He added: "Those power plants are, one, obviously hardened".
More than 8,000 Duke workers in North and SC are already in the area, and 1,700 workers from Duke Energy Midwest and 1,200 from Duke Energy Florida will also be on hand.
According to the group, the Nuclear Regulatory Commission has not released public information validating that the plant has been properly updated to protect against flooding.
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Since Florence is expected to hit with Category 1 winds, the plant has to be shut down two hours before the storm hits, according to federal law. But Duke Energy Corp and the NRC have gone back and forth about whether the facility meets the new requirements, as the plant was originally created to protect itself against only 3.6 feet of storm surge.
Swirling over the Atlantic Ocean, roughly 800 kilometres out to sea as of Wednesday midday, the storm was classified as a Category 4 Hurricane, with maximum sustained wind speeds near 215 km/h, and hurricane force winds (of at least 118 km/h) out to a distance of 110 kilometres from the storm's core.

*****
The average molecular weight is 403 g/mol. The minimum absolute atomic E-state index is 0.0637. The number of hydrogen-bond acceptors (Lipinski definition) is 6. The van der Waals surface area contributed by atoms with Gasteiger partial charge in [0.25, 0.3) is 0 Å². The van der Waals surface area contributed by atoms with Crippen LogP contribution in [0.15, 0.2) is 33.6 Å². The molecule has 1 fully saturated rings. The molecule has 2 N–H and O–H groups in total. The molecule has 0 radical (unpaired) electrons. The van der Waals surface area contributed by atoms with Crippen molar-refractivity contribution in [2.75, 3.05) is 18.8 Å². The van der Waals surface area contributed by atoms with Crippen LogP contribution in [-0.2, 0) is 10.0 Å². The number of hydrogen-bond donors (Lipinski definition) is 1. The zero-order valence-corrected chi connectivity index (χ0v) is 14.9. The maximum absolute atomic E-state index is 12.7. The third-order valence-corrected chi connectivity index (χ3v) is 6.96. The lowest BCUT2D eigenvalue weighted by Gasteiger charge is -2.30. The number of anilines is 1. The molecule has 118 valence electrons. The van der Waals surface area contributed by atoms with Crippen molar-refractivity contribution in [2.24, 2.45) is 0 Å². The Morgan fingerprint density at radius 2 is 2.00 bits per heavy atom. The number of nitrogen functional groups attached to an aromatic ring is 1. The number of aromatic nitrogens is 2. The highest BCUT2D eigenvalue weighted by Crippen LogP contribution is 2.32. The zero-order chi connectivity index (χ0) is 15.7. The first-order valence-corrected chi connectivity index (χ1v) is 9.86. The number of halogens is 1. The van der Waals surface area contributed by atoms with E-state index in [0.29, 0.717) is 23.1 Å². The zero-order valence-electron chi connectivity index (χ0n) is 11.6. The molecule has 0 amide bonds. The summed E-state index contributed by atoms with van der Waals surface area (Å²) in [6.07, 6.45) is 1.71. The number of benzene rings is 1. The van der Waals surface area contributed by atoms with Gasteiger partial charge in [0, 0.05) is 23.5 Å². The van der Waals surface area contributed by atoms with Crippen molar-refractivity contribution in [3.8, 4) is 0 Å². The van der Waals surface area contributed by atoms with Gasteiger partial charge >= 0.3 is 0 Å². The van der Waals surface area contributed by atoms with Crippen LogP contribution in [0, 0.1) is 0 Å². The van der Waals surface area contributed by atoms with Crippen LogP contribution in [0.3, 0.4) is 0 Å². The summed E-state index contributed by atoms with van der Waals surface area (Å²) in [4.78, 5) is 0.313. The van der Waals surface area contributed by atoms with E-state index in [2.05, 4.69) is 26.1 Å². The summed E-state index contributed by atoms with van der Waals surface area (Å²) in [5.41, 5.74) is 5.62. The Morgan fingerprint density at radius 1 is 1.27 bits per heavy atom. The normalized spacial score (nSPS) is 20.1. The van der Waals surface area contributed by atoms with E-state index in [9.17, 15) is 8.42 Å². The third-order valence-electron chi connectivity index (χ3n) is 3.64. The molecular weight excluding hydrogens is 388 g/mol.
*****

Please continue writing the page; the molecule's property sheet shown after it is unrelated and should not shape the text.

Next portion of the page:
The two reactors at the site, which entered service in 1975 and 1977, are of similar design to some of the reactors damaged at the Fukushima nuclear plant in Japan after an natural disaster and tsunami in 2011.
"This is no ordinary storm and customers could be without power for a very long time - not days, but weeks", said Fowler.
In preparing for Hurricane Florence, the NRC statement said that the staffs at Brunswick, Surry in southeastern Virginia, Harris near Raleigh, N.C., Robinson near Hartsville, S.C., and some other plants are working through their severe weather procedures, including ensuring that all loose debris and equipment have been removed or secured, and conducting walk-down inspections of important systems and equipment. "We're satisfied they met current NRC requirements". In October 2016, Hurricane Matthew's landfall brought down power lines and flooded transformers, leaving more than two million customers without power across several states.